The blood-brain barrier is a picky bouncer, preventing most therapeutic compounds from crossing its barricades. To get around this challenge and to be able to treat a variety of neurological conditions, researchers from Washington University in St. Louis and the University of Illinois at Urbana-Champaign have developed a wireless implant that can be remotely controlled to release drugs right into the brain.
The device, about the width of human hair, is soft and flexible, and contains four tiny drug chambers. It also has a tiny LED built-in that can deliver light to the implantation site because it was originally developed for studying optogenetics, a technique that uses genetic modification to make some cells sensitive to light and then activating them using a light source.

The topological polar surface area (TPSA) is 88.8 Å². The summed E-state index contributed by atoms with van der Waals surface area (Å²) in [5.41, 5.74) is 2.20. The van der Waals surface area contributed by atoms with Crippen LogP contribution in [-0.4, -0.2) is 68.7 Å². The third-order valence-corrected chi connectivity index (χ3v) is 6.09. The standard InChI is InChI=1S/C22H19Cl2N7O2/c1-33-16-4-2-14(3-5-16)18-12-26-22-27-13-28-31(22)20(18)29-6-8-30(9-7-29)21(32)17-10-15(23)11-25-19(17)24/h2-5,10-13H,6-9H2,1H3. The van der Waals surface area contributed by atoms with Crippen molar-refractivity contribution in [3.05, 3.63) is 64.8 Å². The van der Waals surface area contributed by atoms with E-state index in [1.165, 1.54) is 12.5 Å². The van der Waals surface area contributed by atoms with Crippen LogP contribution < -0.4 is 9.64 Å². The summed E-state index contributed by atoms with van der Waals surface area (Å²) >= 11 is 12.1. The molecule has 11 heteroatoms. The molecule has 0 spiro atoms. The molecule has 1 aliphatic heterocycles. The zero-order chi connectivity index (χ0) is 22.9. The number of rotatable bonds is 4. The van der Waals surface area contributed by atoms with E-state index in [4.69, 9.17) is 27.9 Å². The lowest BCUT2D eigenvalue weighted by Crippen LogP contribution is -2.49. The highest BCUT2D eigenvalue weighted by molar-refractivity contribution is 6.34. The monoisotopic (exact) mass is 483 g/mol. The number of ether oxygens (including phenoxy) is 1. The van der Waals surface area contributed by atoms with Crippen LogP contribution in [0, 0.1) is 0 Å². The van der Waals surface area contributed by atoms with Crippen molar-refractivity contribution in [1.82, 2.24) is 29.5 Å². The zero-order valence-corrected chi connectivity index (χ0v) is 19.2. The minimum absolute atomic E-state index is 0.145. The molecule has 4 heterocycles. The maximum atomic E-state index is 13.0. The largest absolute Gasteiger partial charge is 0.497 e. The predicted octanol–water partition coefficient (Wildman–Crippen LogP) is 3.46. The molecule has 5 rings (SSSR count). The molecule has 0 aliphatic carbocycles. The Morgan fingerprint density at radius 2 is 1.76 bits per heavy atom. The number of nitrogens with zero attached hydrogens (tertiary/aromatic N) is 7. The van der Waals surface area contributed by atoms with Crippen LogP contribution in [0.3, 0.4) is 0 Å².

The drug delivery component is particularly interesting for clinical research, since optogenetics is only practical for researchers studying biological processes. Yet, in laboratory studies, the combination of the two factors can help identify which compounds are promising neurological drug candidates. Moreover, because the device doesn’t require wires coming out of the animal being studied, it allows for more lifelike experiments when the subject can move freely and do its normal thing.
The device reacts to infrared light to open up its drug chambers. Since such frequencies of light are able to penetrate a patient’s skull, the infrared light source can be used as a simple remote control to open up the drug chambers as necessary.